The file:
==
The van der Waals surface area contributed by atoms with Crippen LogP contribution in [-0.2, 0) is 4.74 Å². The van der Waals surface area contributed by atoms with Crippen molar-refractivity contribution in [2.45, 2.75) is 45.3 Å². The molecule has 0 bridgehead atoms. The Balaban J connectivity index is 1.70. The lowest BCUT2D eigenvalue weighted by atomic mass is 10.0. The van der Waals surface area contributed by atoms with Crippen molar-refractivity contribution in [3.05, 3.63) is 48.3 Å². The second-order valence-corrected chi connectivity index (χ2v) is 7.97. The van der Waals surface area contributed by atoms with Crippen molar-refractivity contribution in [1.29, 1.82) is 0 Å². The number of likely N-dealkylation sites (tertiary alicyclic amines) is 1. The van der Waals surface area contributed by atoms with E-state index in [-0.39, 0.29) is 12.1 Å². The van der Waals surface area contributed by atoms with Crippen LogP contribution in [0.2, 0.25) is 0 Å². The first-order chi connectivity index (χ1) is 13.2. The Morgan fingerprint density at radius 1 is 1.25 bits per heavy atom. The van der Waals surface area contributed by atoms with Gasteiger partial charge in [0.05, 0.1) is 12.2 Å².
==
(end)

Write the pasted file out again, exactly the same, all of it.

The van der Waals surface area contributed by atoms with Crippen LogP contribution in [-0.2, 0) is 4.74 Å². The van der Waals surface area contributed by atoms with Crippen molar-refractivity contribution in [2.45, 2.75) is 45.3 Å². The molecule has 0 bridgehead atoms. The Balaban J connectivity index is 1.70. The lowest BCUT2D eigenvalue weighted by atomic mass is 10.0. The van der Waals surface area contributed by atoms with Crippen molar-refractivity contribution in [3.05, 3.63) is 48.3 Å². The second-order valence-corrected chi connectivity index (χ2v) is 7.97. The van der Waals surface area contributed by atoms with Crippen molar-refractivity contribution in [1.29, 1.82) is 0 Å². The number of likely N-dealkylation sites (tertiary alicyclic amines) is 1. The van der Waals surface area contributed by atoms with E-state index in [-0.39, 0.29) is 12.1 Å². The van der Waals surface area contributed by atoms with Crippen LogP contribution in [0.2, 0.25) is 0 Å². The first-order chi connectivity index (χ1) is 13.2. The Morgan fingerprint density at radius 1 is 1.25 bits per heavy atom. The van der Waals surface area contributed by atoms with Gasteiger partial charge in [0.05, 0.1) is 12.2 Å².